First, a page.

In the best of the rest of the news...
The City of Richmond, California is moving ahead with a unique plan to help struggling homeowners. Last week, after a contentious meeting with some Richmond residents, the City Council voted 4 to 3 to advance their proposal to use eminent domain to seize underwater mortgages. Their vote approved more research into the measure, and renewed the hopes of many struggling homeowners. If the plan is eventually approved, the City of Richmond will purchase underwater mortgages from the banks, whether or not those banks want to sell. That city would then refinance mortgages to keep people in their homes. After last week's vote, Mayor Gayle McLaughlin, who originally proposed the idea, said, "Leadership depends on taking risks. Richmond and its residents have been badly harmed by the housing crisis. The banks have been unwilling or unable to fix the situation, so the city is stepping in to provide a fix." This plan may be long way from being finalized, but the hard-hit residents of Richmond are happy that relief could still become reality.
Right now, Japan is nuclear free. And, at least 8,000 people would like to keep it that way. The majority of Japan's nuclear reactors were taken off-line after the Fukushima disaster in 2011. One plant in Western Japan remained in operation. On Monday, that one functioning plant will be shut down for maintenance, and thousands don't want it turned back on. On Saturday, eight thousand demonstrators marched through the streets of Tokyo to protest any of that nation's nuclear power plants restarting operations. Ever since a horrific tsunami hit Japan two years ago, the Japanese people have been dealing with rising concerns at the crippled Fukushima power plant. Now that the real risks of nuclear power are visible to the Japanese people, thousands are rejecting nuclear energy all together. The Japanese government has not announced whether they will restart the plant in Western Japan, or any of that nation's other 50 reactors. This could be a great opportunity for Japan, and the rest of the world, to make the switch to real renewable energy.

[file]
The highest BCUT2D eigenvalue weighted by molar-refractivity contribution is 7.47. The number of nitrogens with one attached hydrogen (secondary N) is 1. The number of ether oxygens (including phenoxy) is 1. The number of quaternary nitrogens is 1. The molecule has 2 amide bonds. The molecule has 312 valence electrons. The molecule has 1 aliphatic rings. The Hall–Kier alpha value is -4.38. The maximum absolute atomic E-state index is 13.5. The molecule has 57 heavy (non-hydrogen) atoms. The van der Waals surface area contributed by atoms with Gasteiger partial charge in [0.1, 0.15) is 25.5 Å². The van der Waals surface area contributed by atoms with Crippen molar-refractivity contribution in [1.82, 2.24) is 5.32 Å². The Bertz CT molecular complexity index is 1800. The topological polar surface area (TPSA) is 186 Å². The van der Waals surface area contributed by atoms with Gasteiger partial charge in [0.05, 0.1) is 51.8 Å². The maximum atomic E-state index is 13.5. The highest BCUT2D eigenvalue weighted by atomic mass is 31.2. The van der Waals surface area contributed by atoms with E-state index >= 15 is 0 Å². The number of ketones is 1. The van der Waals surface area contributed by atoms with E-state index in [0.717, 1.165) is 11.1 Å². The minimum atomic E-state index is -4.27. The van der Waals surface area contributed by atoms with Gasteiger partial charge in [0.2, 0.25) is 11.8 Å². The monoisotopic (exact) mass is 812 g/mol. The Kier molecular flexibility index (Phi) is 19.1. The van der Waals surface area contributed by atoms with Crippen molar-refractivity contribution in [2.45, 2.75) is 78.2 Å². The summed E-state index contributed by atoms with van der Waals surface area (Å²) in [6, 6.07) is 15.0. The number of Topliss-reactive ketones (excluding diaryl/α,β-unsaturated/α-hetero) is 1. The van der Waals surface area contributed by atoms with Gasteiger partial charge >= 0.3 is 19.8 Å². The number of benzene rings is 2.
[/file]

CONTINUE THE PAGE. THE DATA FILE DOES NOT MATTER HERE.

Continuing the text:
And finally... In honor of Friday the 13th, NPR reminded us about triskaidekaphobia. In case you didn't know, that's the fear of the number 13. And, just for fun, the staff at NPR came up with a few new fears they think should be added to the dictionary. Of course, someone suggested "Selfiphobia" - the fear of taking a photograph of oneself. Apparently, Pope Francis does not suffer from this one. Someone else suggested "Expiraphobia" - which is the fear of forgetting to renew a domain name. According to NPR, the Dallas Cowboys may be suffering from this after letting their website address expire in 2010. And, their last suggestion - "Threadaphobia" - is NPR's suggested name for the fear of commenting on a story. I'm sure we can all think of a number of so-called news sources we wish suffered from that affliction!
And that's the way it is today – Monday, September 16, 2013. I'm Thom Hartmann – on the news.